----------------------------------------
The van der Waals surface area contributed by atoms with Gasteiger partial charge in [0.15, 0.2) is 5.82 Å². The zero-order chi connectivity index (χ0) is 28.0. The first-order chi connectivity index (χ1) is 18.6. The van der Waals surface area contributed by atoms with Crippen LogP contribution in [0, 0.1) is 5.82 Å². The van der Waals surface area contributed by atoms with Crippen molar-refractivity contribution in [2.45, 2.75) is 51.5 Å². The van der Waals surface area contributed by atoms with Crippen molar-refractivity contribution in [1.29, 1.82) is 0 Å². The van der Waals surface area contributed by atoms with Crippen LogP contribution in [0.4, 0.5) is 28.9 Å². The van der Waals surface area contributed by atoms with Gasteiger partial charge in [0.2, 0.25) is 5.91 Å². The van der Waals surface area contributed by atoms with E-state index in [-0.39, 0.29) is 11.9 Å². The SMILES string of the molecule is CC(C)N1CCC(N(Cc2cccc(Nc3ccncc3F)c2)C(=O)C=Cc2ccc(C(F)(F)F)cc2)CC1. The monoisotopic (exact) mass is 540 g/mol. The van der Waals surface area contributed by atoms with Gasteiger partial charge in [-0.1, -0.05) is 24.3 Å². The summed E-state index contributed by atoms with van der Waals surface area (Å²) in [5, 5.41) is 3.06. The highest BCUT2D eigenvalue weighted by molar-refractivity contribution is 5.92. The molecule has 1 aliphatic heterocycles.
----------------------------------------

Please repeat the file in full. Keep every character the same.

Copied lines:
The van der Waals surface area contributed by atoms with Gasteiger partial charge in [0.15, 0.2) is 5.82 Å². The zero-order chi connectivity index (χ0) is 28.0. The first-order chi connectivity index (χ1) is 18.6. The van der Waals surface area contributed by atoms with Crippen LogP contribution in [0, 0.1) is 5.82 Å². The van der Waals surface area contributed by atoms with Crippen molar-refractivity contribution in [2.45, 2.75) is 51.5 Å². The van der Waals surface area contributed by atoms with Crippen molar-refractivity contribution in [1.29, 1.82) is 0 Å². The van der Waals surface area contributed by atoms with Crippen LogP contribution in [0.4, 0.5) is 28.9 Å². The van der Waals surface area contributed by atoms with Gasteiger partial charge in [0.2, 0.25) is 5.91 Å². The van der Waals surface area contributed by atoms with E-state index in [-0.39, 0.29) is 11.9 Å². The SMILES string of the molecule is CC(C)N1CCC(N(Cc2cccc(Nc3ccncc3F)c2)C(=O)C=Cc2ccc(C(F)(F)F)cc2)CC1. The monoisotopic (exact) mass is 540 g/mol. The van der Waals surface area contributed by atoms with Gasteiger partial charge in [-0.1, -0.05) is 24.3 Å². The summed E-state index contributed by atoms with van der Waals surface area (Å²) in [5, 5.41) is 3.06. The highest BCUT2D eigenvalue weighted by molar-refractivity contribution is 5.92. The molecule has 1 aliphatic heterocycles.